A study, published in the Journal of Experimental Biology, determined the devastating impact of Glyphosate on bee colonies. Glyphosate (GLY) is a broad spectrum herbicide used for weed control. Neonicotinoids have previously been associated with colony collapse disorder and a number of cities have taken steps to ban the insecticide; however, it was shown that glyphosate has the same devastating impact.
The impact of field realistic doses of Glyphosate (GLY) was studies on honeybees who were chronically and acutely exposed to it. The researchers focused on sucrose sensitivity, elemental and non-elemental associative olfactory conditioning of the proboscis extension response (PER) and on foraging related behavior.
Substances that are taken into the hive can remain stored for long periods of time and accumulate until they are used as supplies for the colony. Chemicals accumulated inside the hive could have subtle negative effects, often inconspicuous within the short term, that could impair behavioral processes in the long-term. As a result, honeybees are very sensitive bio-sensors of changes in the environment and respond even to subtle variations caused by pollutants.
The study results determined that bees chornically exposed to glyphosate within the range of recommended doses had reduced sensitivity and sucrose and learning performance. Acute exposure causes a significant negative impact on elemental and non-elemental learning and short term memory.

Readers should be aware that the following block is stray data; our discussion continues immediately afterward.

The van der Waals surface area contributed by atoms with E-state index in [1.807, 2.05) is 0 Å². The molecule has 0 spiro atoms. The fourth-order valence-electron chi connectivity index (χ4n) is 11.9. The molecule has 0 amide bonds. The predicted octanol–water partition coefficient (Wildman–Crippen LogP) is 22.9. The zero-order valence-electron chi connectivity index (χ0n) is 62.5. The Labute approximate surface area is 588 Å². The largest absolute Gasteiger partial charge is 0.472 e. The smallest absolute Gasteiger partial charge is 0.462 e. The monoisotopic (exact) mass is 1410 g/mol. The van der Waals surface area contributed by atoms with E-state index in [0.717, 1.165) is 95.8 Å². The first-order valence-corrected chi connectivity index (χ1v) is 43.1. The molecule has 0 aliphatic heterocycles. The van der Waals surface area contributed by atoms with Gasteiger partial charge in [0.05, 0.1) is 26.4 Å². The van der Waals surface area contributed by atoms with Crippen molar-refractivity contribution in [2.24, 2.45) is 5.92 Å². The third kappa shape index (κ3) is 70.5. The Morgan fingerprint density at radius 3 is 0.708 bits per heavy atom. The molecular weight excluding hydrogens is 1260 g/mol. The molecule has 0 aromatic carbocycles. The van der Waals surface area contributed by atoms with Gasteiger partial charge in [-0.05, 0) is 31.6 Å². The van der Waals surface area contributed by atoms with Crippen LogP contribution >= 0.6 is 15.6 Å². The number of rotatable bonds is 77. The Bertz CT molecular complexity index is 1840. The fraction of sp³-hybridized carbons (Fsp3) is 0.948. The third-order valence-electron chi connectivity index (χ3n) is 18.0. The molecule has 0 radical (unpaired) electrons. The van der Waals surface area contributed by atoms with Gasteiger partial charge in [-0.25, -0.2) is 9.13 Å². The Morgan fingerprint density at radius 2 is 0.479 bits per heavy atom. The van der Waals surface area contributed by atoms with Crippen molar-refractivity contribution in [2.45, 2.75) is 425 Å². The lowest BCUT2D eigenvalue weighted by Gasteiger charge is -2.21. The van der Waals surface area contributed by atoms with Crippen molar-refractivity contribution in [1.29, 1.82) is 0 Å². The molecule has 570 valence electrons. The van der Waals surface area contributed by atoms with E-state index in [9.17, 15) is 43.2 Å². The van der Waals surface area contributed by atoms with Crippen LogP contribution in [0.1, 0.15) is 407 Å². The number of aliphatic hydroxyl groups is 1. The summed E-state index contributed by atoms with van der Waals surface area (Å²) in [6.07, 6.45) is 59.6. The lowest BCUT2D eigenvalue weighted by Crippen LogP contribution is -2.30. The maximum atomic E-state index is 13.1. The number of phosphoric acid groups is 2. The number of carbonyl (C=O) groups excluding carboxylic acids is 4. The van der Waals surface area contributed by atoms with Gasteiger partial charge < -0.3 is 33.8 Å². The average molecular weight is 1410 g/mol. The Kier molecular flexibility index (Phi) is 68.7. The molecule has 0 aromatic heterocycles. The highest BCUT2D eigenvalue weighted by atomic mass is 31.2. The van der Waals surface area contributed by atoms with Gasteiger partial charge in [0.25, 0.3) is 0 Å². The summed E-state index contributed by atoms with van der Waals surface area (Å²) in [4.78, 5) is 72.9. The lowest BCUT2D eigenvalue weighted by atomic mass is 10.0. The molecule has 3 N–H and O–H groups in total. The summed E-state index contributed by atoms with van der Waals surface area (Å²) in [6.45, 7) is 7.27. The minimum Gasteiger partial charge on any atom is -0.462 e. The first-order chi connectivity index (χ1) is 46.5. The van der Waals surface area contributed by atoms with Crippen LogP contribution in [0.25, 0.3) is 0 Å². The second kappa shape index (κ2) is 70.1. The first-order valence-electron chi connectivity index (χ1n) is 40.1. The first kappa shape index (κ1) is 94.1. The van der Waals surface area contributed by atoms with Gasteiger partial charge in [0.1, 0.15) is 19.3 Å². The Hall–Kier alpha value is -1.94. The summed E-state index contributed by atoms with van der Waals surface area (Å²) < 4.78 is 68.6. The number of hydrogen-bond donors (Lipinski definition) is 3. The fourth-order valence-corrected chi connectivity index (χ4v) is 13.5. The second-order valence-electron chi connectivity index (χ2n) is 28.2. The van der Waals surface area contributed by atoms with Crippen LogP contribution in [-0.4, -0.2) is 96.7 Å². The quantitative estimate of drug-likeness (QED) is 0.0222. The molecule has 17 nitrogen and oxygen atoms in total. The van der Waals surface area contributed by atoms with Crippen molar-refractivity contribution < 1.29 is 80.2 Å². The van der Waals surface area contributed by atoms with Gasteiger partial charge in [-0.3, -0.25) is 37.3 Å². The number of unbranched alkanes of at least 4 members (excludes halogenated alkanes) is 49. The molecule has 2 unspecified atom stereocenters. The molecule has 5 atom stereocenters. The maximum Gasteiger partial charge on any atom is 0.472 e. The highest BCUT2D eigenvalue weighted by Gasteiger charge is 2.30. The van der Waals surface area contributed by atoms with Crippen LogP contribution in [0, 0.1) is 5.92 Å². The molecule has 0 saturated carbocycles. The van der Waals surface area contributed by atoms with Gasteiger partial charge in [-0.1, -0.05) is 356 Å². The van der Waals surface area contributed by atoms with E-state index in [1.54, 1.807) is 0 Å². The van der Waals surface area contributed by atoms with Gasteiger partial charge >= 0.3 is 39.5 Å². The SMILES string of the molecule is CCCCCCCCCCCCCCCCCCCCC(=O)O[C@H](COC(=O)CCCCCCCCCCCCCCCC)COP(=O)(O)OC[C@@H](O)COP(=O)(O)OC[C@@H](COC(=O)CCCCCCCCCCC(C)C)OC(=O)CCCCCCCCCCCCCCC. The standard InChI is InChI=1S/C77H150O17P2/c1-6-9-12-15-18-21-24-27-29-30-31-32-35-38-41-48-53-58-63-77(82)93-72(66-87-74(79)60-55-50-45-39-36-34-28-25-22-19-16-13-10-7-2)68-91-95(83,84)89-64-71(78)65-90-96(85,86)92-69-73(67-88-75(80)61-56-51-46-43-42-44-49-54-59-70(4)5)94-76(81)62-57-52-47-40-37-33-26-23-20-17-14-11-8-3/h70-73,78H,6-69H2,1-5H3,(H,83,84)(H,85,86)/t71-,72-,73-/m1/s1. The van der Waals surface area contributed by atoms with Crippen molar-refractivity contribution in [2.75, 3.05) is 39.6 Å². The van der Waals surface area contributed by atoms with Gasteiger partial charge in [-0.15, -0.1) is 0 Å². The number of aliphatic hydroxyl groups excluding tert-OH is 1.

Taken together these results suggests that application of glyphosate, due to standard spraying, can impact on nectar reward and impair associative learning impacting on the entire colony as a whole.
Honeybees are the main pollinators in agricultural ecosystems. Each foraging honeybee makes trips several times a day to gather resources from several miles away. In doing so bees take any foreign substances present in those resources back to the hive.
Lucila T. Herbert, Diego E. Vázquez, Andrés Arenas and Walter M. Farina. Effects of field-realistic doses of glyphosate on honeybee appetitive behaviour. J. Exp. Biol. 25 July 2014 as doi:10.1242/jeb.109520